An elderly disabled man is at the end of his rope and tired of not getting his mail. He turned to 12 On Your Side for help.
Part of the problem is the fact that father and son have similar names. William W. Brooks says his son, William Keith Brooks, moved out of his parents' home in Moseley, Va. and into his own home about year ago.
Ever since then, the father's mail has been going to the son's home in Mechanicsville.
We can't tell you how many times the Brooks have tried to correct the mis-delivered mail mystery, but we do know both father and son have tried.
William W. has even waited near his mailbox for mail carriers to ask them what's wrong and how to fix it.
"They would write something down and say, 'I'll get somebody to get in touch with you.' Nobody ever got in touch with me," said William W. Brooks.
William W. and his son William Keith Brooks say they've talked to top executives with the United States Postal Service without seeing any results.
"It's all messed up. He has to bring mail over here now to us. First it's addressed to me, but they put this sticker on it at the post office to send it to him," said William W. Brooks.
The elderly man's son drives about 40 minutes every few days, re-delivering mail to the elder Brooks that was mis-delivered to Mechanicsville.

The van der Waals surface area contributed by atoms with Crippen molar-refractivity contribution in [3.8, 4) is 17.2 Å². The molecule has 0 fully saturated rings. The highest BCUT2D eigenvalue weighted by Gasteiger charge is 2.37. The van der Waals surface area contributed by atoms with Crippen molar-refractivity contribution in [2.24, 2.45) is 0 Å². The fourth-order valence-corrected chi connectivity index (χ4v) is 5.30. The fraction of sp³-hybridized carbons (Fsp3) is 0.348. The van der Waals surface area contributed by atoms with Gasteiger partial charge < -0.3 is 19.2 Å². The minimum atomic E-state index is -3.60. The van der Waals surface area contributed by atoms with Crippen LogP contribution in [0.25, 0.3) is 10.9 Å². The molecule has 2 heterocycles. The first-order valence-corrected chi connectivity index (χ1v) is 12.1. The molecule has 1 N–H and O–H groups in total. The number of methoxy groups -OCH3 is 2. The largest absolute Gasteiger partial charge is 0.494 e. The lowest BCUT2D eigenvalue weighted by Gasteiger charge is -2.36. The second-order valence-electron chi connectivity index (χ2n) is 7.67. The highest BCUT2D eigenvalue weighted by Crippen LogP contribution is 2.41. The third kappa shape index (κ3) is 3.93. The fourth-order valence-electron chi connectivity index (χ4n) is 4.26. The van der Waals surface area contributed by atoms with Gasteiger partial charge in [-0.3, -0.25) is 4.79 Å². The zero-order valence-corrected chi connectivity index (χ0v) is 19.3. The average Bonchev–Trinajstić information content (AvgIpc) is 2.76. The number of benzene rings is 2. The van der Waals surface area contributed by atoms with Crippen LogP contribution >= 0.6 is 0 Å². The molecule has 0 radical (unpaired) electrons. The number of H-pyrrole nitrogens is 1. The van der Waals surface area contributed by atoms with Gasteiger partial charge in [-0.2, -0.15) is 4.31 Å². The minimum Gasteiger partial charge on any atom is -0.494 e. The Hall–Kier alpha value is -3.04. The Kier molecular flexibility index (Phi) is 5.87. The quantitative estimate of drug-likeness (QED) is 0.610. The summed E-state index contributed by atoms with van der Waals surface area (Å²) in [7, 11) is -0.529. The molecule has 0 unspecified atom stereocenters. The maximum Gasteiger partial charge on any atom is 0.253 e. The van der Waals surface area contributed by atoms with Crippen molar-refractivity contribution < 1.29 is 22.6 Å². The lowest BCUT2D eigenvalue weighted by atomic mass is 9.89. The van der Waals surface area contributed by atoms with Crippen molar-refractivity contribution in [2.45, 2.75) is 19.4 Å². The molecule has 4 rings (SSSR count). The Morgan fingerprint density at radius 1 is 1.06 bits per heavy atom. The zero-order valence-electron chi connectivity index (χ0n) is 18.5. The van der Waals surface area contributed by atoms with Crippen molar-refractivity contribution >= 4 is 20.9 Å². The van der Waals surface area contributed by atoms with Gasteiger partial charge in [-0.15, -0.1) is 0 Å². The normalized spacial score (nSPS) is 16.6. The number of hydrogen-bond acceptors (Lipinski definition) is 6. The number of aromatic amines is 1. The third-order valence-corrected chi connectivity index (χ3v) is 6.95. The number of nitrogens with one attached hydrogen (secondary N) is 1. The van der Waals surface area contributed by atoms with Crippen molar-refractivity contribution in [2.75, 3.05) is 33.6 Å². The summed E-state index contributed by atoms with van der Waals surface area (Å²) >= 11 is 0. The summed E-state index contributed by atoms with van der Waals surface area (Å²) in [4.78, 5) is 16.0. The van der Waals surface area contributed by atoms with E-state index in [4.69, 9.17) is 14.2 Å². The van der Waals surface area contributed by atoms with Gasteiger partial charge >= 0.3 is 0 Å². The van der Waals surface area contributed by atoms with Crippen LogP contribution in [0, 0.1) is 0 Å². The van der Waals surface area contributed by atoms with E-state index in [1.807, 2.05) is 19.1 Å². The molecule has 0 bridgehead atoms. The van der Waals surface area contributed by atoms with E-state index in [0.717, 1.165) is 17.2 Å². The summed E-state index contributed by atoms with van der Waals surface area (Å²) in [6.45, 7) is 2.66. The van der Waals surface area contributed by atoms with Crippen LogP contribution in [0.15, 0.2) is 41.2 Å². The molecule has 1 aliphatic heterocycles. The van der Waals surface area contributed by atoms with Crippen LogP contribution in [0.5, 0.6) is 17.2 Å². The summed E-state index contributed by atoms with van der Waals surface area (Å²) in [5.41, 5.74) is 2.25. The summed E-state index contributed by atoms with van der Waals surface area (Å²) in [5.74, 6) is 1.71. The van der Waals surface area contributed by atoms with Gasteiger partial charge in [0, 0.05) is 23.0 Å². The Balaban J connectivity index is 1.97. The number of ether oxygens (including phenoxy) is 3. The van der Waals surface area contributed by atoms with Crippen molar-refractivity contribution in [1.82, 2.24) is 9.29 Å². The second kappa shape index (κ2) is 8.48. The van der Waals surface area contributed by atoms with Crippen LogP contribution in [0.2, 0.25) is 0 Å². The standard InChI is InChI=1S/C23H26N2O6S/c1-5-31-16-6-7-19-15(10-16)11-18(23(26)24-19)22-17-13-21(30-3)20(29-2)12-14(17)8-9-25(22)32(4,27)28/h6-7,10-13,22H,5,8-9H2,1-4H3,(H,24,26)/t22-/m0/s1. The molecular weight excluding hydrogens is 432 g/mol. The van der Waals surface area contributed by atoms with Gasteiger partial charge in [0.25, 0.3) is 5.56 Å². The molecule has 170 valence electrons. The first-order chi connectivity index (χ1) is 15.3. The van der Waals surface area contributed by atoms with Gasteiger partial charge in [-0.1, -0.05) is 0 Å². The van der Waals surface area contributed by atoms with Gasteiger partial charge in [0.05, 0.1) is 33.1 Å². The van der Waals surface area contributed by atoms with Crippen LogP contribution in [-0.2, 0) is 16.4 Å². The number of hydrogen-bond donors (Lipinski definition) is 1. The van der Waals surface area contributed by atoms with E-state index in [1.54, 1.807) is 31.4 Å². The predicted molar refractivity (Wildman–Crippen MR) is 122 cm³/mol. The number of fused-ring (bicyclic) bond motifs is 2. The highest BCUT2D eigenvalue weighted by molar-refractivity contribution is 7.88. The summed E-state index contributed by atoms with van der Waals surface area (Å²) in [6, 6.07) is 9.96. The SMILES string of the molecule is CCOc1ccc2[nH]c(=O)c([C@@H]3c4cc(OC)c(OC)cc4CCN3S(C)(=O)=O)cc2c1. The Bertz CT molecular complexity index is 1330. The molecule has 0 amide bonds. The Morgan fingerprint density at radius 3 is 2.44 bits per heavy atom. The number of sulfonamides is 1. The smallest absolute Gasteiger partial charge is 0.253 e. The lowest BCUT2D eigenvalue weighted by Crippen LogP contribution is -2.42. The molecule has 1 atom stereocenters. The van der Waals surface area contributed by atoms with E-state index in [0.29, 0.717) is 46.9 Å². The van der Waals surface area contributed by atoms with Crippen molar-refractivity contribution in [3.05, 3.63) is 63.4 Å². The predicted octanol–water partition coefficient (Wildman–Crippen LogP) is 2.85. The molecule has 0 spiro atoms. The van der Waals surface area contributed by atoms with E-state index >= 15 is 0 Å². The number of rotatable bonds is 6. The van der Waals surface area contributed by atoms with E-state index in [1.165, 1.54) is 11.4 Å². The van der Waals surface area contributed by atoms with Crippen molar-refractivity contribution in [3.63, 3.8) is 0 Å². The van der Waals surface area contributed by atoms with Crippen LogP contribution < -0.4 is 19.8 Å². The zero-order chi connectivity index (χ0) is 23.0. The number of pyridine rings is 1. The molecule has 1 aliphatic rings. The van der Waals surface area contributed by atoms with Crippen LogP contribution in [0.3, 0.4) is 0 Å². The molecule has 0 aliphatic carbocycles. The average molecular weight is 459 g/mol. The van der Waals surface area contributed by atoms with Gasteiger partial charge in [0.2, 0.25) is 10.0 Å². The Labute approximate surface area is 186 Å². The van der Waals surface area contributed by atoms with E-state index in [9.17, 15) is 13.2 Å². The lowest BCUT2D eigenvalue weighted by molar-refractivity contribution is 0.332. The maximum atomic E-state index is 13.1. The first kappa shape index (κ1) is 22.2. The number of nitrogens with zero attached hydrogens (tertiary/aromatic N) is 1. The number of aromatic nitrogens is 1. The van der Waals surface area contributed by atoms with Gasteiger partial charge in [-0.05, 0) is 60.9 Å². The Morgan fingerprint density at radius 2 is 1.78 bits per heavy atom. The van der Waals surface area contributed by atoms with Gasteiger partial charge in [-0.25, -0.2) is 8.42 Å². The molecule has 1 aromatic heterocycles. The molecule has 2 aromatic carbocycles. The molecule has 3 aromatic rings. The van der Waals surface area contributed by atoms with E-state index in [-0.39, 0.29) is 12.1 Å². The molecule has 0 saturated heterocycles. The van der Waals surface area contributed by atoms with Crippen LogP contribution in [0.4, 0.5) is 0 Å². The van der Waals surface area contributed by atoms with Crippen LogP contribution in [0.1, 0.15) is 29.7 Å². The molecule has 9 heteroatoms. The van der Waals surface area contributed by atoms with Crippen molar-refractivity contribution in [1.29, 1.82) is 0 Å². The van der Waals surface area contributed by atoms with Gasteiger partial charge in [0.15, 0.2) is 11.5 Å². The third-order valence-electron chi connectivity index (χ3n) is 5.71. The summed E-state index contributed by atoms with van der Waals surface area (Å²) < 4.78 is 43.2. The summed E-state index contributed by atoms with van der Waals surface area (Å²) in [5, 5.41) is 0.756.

"They should be doing better than they're doing for people that's paying all that money to mail a letter, then he's got to burn his gas to bring my mail to me," said William W. Brooks.
William W. says he asked USPS about zip codes, because both are very different, so why not rely on the codes. He says he was told in this instance, zip codes don't matter - they use the first four letters of the first name and the first four letters of the last name to determine where to deliver it.
Well, that formula obviously doesn't work here, because “WILL BROO” is what you get for both men.
"I came out of the post office so confused, that I didn't know what in the world, because what do they use the zip code for anyhow? Our zip code is so much different than his, and he lives way down in Mechanicsville," said William W. Brooks.
The U.S. Postal Service says they are on it, although we can't say why the son is getting his father's mail. It shouldn't matter that their names are similar.
Our contact with USPS says she received our inquiry and she's researching it now. When we hear back from the U.S. Postal Service, we will let you know what we find out about correcting the mis-delivered mail complaint.
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